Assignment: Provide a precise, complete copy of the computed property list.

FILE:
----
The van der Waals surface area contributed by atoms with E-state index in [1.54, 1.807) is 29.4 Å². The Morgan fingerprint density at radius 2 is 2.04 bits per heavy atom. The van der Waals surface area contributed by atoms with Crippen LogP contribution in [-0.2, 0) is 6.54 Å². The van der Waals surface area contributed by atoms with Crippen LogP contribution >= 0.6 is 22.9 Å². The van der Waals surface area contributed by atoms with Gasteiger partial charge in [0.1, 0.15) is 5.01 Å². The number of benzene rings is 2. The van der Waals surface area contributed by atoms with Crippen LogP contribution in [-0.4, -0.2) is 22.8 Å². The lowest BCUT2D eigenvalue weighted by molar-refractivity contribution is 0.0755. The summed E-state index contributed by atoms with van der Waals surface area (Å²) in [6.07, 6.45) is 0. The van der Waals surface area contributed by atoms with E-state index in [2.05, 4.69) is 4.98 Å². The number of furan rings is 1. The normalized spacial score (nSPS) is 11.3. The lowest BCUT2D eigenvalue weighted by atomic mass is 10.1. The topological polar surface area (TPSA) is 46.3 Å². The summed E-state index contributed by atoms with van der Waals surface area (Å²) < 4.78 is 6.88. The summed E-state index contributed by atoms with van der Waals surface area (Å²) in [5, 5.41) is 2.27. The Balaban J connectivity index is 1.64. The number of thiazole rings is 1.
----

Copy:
The van der Waals surface area contributed by atoms with E-state index in [1.54, 1.807) is 29.4 Å². The Morgan fingerprint density at radius 2 is 2.04 bits per heavy atom. The van der Waals surface area contributed by atoms with Crippen LogP contribution in [-0.2, 0) is 6.54 Å². The van der Waals surface area contributed by atoms with Crippen LogP contribution >= 0.6 is 22.9 Å². The van der Waals surface area contributed by atoms with Gasteiger partial charge in [0.1, 0.15) is 5.01 Å². The number of benzene rings is 2. The van der Waals surface area contributed by atoms with Crippen LogP contribution in [-0.4, -0.2) is 22.8 Å². The lowest BCUT2D eigenvalue weighted by molar-refractivity contribution is 0.0755. The summed E-state index contributed by atoms with van der Waals surface area (Å²) in [6.07, 6.45) is 0. The van der Waals surface area contributed by atoms with E-state index in [2.05, 4.69) is 4.98 Å². The number of furan rings is 1. The normalized spacial score (nSPS) is 11.3. The lowest BCUT2D eigenvalue weighted by atomic mass is 10.1. The topological polar surface area (TPSA) is 46.3 Å². The summed E-state index contributed by atoms with van der Waals surface area (Å²) < 4.78 is 6.88. The summed E-state index contributed by atoms with van der Waals surface area (Å²) in [5, 5.41) is 2.27. The Balaban J connectivity index is 1.64. The number of thiazole rings is 1.